"Someday, I want a tattoo for her," he said. "I was born in Cuba and my parents split when I was 8 months old, so from that time until I was about 8 years old I grew up with my grandparents and my mom. She was the one who got me into baseball. She was just trying to figure out a way to get me off the streets, and we tried all of these sports that I wasn’t quite interested in. But I was still too young to play baseball.
"The baseball coach was a good friend of hers, so she went up to him and said, 'I just want him to be here, even if he doesn’t play. He can’t be roaming in the streets when he’s 5.' The coach agreed. I joke now that I’ve played every position in baseball because my very first position the first time I was on a baseball field was batboy. I would get bored, so I tried to find a way to do something."Then one day we took batting practice, and here’s a 5-year-old hitting balls as hard as the kids who were 10. The coach said, “He might have a future. Let’s keep him around.” Once I turned 6, I started playing. When I was 9, I was on the Cuban junior national team. When I was 10, we came to America. Without a doubt, I want to do something to honor my mom. I think my next tattoo will be a sleeve on my left arm. I already have it in mind, and it will be family-oriented. My mom means a lot to me." (A McCalvy - MLB.com - March 4, 2019)
April 12, 2019: The Dodger Stadium faithful cheered Grandal upon his return. The ovation came a few hours after L.A. executives presented him with his National League championship ring in a modest but meaningful ceremony in a tunnel outside the visitor’s clubhouse, and a few minutes after the Dodgers played a video with highlights from a four-year tenure capped by back-to-back berths in the World Series. It was all a little surprising, said Grandal, who had seen other former Dodgers return to less fanfare.
Then he did exactly what he is supposed to do in the Brewers’ 8-5 win over his former team, and he gave those fans a reason to boo.
Grandal tallied three hits and three RBIs, including a two-run home run that gave the Brewers the lead for good in the fifth inning. Then he ushered five relievers, including Josh Hader, through some harrowing final frames for a victory that snapped the Brewers’ three-game skid.
“It was probably one of the best moments of my career,” Grandal said of the fans’ salute. “I’m very thankful for that. Somewhat surprised. I’ve seen guys who played here for a long time and did great things here, and they didn’t really get that. It was surprising and emotional at the same time. I had to breathe a little bit and step into the batter’s box.” (A McCalvy - MLB.com - April 13, 2019)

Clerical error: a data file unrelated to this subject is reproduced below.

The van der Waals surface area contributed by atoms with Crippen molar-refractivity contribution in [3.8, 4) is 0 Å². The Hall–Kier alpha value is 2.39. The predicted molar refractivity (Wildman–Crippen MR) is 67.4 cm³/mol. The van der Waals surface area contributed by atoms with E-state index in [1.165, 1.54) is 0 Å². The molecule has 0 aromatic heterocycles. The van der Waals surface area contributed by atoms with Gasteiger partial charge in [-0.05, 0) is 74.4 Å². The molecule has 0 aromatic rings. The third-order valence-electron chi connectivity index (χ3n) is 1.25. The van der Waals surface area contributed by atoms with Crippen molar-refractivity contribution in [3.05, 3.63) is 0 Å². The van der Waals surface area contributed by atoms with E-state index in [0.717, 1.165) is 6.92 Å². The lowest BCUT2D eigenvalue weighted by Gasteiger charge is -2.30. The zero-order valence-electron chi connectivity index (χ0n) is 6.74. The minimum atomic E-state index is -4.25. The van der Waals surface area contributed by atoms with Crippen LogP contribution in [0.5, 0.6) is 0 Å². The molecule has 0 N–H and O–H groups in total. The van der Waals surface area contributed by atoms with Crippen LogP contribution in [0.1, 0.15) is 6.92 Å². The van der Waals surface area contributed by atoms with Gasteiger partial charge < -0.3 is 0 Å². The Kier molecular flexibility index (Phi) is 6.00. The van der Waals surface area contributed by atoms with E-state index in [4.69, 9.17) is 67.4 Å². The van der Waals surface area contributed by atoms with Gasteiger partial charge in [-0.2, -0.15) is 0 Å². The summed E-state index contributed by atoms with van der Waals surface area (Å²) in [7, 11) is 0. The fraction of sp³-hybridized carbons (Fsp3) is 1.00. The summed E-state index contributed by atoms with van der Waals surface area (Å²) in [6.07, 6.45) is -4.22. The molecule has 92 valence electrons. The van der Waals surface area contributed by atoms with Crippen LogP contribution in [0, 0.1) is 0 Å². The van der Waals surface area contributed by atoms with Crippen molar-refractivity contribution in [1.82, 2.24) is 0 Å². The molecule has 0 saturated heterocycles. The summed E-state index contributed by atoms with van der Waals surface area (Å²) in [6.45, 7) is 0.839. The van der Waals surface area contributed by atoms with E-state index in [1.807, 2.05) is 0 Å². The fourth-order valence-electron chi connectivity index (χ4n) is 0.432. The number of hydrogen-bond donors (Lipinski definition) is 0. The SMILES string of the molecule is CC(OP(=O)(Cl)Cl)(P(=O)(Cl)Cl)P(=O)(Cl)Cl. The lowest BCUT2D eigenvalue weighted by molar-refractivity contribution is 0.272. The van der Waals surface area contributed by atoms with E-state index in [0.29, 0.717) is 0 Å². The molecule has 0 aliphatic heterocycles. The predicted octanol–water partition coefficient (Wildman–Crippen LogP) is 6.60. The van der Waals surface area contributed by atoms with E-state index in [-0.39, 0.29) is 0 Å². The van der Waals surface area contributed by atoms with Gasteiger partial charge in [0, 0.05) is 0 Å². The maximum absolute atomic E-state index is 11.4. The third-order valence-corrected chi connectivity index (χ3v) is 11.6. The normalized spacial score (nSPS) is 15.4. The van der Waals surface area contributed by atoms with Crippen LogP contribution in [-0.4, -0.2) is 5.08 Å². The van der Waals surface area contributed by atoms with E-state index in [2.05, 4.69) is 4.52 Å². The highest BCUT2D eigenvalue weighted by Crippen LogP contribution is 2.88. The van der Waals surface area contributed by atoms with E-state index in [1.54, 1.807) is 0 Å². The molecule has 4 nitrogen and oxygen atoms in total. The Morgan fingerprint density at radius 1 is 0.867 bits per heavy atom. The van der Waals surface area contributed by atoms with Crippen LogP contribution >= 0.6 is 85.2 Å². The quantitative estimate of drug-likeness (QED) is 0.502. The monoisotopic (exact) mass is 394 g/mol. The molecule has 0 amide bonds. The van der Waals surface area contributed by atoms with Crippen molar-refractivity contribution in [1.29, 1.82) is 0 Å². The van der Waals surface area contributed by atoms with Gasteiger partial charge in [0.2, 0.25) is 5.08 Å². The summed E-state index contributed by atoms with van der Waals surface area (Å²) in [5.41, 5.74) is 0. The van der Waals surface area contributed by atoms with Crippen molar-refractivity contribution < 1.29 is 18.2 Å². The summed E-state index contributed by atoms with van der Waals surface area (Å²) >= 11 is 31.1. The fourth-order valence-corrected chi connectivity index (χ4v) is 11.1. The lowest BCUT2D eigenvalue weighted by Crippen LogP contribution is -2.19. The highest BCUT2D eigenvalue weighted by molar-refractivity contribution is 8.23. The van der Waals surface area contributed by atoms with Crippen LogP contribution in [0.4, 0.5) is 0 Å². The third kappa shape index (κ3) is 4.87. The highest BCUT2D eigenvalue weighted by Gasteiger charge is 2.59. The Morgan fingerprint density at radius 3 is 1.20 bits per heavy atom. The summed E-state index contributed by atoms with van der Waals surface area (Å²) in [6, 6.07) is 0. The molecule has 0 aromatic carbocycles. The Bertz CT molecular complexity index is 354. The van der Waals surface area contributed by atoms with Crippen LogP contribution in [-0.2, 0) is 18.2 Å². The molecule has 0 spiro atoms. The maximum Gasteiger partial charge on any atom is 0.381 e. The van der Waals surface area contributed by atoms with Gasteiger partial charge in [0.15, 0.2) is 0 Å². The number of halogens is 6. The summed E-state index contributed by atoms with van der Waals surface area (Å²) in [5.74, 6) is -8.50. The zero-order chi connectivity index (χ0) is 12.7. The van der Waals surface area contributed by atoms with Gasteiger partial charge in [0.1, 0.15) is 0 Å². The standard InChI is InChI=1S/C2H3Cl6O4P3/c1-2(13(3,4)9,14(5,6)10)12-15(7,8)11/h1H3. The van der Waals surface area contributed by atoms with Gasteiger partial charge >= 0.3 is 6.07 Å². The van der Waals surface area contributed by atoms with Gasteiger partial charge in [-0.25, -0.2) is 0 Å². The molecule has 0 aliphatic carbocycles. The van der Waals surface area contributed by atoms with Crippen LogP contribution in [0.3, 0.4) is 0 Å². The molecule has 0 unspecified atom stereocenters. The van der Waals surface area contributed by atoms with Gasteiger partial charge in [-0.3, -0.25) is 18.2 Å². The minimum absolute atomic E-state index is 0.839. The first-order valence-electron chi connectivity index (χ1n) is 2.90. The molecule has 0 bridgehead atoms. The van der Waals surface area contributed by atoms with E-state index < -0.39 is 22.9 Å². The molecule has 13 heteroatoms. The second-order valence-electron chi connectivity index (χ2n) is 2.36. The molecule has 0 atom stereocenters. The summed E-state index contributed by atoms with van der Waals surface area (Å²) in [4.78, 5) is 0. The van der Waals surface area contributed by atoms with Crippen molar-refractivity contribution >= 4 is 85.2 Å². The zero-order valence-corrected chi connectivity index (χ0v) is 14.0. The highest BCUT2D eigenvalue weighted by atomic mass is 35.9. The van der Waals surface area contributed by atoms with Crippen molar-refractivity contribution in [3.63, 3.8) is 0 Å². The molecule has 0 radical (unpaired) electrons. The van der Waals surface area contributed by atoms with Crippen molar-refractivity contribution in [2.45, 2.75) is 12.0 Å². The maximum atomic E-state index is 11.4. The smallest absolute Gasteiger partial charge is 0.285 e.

July 2019: Grandal represented the Brewers at the All-Star Game.
2019 Season: After settling for a one-year, $18.25 million contract with the Brewers for 2019, Grandal had arguably the best offensive season of any catcher. It didn’t earn him the National League Silver Slugger honor -- that went to the Phillies’ J.T.
T CLASS="highlight"> Realmuto, who also won the Gold Glove -- but Grandal’s 121 weighted runs created plus (or 21 percent better than league average) was the best of any qualified catcher by 13 pointsT>. T CLASS="highlight"> He had aT>. T CLASS="highlight">380 on-base percentage with 28 homers and 26 doubles and could fare better in free agency this timeT>. T CLASS="highlight"> (Anthony Castrovince - MLBT>. T CLASS="highlight">com - NovT>. 14, 2019)
June 2010: The Reds chose Grandal with their #1 pick, the 12th player picked overall, out of the University of Miami. He signed on the August 16 deadline for a bonus of $2 million. Tony Arias is the scout who signed Yasmani.
The Reds were pleasantly surprised he was still available. The Royals had agreed to a pre-draft deal with him and were going to choose him with the fourth overall pick in the first round. The day he was drafted, Yasmani was hitting .412 in 59 games with 14 home runs, 56 RBIs, and a .537 on-base percentage.
December 17, 2011: The Padres sent RHP Mat Latos to the Reds; acquiring Grandal, RHP Edinson Volquez, RHP Brad Boxberger, and INF Yonder Alonso. (Editor's note: What a steal for the Padres.)
December 11, 2014: The Dodgers sent Matt Kemp, C Tim Federowicz, and $31 million to San Diego (to cover part of Kemp's remaining $107 million salary); the Padres sent Grandal and pitchers Joe Wieland and Zach Elfin to the Dodgers.
January 15, 2016: The Dodgers and Grandal avoided arbitration, agreeing on a one-year deal for $2.8 million.
Jan 13, 2017: Grandal and the Dodgers avoided arbitration, agreeing to a one-year deal for $5.5 million.
Jan 12, 2018: Grandal and the Dodgers avoided arbitration, agreeing to a one-year deal for $7.9 million.
Oct 29, 2018: Grandal chose free agency.
Jan 9, 2019: A patient approach to the offseason paid off for the Brewers when they landed free-agent catcher Yasmani Grandal on a one-year deal at $18 millionT>.
Nov 1, 2019: Grandall chose free agency.
- Nov 21, 2019: The White Sox signed free agent Grandal to a 4-year, $73 million contract.